Aged care workers play a critical role in the care experience for older citizens, so finding the right employee is imperative.
The recruitment process can be long and overwhelming, but don’t let that get in the way of finding the right person. The following are some tips on how to attract the ideal candidate and what to look for in a potential employee.
The backbone of a successful aged care facility with a high standard of care is having high quality, passionate staff. The challenge many facilities are facing is where to find such candidates. One way to optimise the potential to find the right fit for your facility is to align yourself with a training provider. There are three main recruitment approaches that could result in excellent outcomes through this partnership:
1. Aligning your facility with a training provider may allow you to gain access to recent graduates who are suitably qualified and eager to start in the industry.
2. Offering traineeship programs through the training provider has various benefits for both the trainee and employer.
The trainee will have the opportunity to earn as they learn the practical hands-on skills required to work in aged care, while the employer will increase staff ratios, train prospective employees to the standards and culture of the facility and observe if the trainee would be a good fit before going through the formal recruitment process. 3. Becoming a practical placement provider can also increase the level of care your facility offers by increasing staff numbers while helping to educate the future of the sector at the same time. This can also be another great way to discover potential employees to permanently join your team.
Once you have implemented one or perhaps all these processes with the goal to find suitable candidates for long term employment, it is important to remember what it is that will make an exceptional member to your staff.
Quality and skills
Regardless of the method used to find an applicant, it is useful to know what quality and skills you are looking for to make the right recruitment choices.
Soft skills are highly regarded in the aged care sector and any new job applicant should be able to demonstrate that they possess these skills.
Examples of soft skills include patience, compassion, empathy, communication, emotional intelligence and problem-solving. There are various soft skills that make an applicant more suitable to an aged carer’s role, so selecting and outlining which are of the highest value for your facility could help save time in the recruitment process.
Soft skills are often characteristic of those who are particularly interested in caring for others. The possession of these skills is part of what makes an exceptional aged care worker and will in turn improve the overall level of care that your facility provides.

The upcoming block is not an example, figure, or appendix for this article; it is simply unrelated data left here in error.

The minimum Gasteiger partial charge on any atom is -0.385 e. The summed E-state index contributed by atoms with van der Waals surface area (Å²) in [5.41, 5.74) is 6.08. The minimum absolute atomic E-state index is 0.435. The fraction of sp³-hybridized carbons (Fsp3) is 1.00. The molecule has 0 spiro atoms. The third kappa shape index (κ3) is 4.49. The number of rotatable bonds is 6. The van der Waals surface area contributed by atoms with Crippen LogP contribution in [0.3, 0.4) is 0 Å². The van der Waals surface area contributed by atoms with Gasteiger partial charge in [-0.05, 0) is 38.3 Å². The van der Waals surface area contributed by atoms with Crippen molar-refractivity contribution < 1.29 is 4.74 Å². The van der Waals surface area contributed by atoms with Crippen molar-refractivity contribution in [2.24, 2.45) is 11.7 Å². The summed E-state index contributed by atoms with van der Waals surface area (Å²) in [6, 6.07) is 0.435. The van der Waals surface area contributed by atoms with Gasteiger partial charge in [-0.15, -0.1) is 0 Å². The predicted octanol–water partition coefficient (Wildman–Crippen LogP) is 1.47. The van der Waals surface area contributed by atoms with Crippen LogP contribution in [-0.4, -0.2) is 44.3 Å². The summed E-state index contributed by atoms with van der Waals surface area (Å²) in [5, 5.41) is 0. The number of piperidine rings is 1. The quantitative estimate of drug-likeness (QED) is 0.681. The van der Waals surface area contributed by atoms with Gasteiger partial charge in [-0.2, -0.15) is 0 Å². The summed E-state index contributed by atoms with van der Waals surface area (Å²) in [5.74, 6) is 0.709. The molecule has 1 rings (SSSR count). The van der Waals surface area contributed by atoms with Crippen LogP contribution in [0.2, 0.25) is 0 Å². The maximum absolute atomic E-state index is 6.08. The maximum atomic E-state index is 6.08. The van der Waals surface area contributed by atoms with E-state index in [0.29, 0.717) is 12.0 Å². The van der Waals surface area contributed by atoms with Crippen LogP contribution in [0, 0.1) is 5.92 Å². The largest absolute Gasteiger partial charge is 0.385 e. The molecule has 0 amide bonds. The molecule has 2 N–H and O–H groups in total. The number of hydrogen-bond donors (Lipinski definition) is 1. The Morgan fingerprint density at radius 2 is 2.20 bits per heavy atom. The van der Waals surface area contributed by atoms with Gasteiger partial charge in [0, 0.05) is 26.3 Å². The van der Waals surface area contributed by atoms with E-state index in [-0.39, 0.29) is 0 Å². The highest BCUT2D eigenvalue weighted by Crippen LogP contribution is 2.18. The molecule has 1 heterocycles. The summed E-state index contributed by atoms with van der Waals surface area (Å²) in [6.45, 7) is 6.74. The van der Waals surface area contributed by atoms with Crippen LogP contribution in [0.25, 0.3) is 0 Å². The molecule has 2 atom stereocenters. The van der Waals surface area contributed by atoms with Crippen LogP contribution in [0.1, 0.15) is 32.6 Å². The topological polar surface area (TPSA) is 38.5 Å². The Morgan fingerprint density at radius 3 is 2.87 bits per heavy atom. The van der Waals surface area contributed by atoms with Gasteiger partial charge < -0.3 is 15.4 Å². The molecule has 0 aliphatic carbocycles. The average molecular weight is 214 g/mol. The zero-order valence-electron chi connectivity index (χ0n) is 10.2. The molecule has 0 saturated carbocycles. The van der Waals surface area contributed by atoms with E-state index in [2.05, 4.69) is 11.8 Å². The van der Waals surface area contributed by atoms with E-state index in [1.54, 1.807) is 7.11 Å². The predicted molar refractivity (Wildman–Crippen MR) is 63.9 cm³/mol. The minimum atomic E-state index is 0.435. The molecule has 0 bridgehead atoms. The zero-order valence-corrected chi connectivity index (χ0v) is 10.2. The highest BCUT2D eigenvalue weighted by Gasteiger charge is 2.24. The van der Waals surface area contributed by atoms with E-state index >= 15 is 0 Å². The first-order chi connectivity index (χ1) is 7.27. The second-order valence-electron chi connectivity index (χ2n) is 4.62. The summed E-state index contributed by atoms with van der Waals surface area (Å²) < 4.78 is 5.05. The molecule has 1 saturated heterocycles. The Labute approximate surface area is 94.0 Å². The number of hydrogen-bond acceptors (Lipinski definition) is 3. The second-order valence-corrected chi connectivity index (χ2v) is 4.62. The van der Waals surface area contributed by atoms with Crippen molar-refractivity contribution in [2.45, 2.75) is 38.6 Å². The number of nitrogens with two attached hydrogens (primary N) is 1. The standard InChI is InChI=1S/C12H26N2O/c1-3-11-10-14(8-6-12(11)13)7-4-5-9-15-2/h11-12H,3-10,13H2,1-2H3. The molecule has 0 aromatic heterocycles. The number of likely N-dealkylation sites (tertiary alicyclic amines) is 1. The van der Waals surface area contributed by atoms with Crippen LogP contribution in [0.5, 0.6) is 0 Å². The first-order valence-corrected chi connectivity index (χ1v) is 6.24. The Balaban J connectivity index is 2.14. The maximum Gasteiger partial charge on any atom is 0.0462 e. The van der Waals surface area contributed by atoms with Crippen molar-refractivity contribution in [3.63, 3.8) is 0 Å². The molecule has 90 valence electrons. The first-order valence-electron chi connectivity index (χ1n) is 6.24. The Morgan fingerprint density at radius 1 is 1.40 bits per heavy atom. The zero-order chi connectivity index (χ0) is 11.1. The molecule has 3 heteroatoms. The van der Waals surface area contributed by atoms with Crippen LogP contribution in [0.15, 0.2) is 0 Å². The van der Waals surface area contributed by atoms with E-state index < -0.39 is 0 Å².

While formal education is important when considering prospective employees, some educational gaps are not necessarily problematic when on the job training can be provided. In fact, an advantage for an applicant who has had extensive formal training is to also have had practical hands-on experience where theory was applied to real life situations.
Each aged care facility will have its unique values and it’s important to find employees who can align themselves with the values of your facility. Often people are attracted to caring for others for altruistic reasons, so outlining the morals and values that your facility holds in high regard may assist in finding the right candidate. Employment in a rewarding role and in an environment that reflects your morals and values will contribute to staff wanting to remain in the position long term.
Elderly residents and staff in aged care are often from culturally and linguistically diverse backgrounds. To provide the highest most comprehensive care for an increasingly diverse population, it’s crucial to consider the applicant’s ability to ensure every individual is treated with dignity and respect, and their identity, culture and diversity is valued.
Members of staff with practical capacities, compassion and understanding will support your facility to become more culturally competent and it will consequently meet the needs of the residents and staff more holistically.
The range of misconceptions about working in aged care propagated by the media are well-known myths that have led to negative views of the industry and have contributed to the shortage of aged care workers. These inaccurate descriptions ignore the positive influence aged care workers have on the lives of elderly people who are unable to live on their own.
Staff in aged care communities often find it an extremely rewarding career, one that is not limited to personal care of the elderly but includes undertaking advanced care and treatment such as rehabilitation, mental health support, and activity management.
Addressing these more realistic points in an interview and communicating the important and positive aspects of working in aged care can alleviate an applicant’s concerns, especially for those just entering the field. This is a good opportunity to highlight the supportive culture that your facility fosters for the health and wellbeing of its staff.
Finding the right person to join your aged care team may be time consuming, but taking the right steps is important. By aligning your facility with a training provider to attract job seekers and having a clear idea of what you will look for in a candidate are important parts of the process. Following these ideas may save you both time and money in attracting and hiring the right person for the job.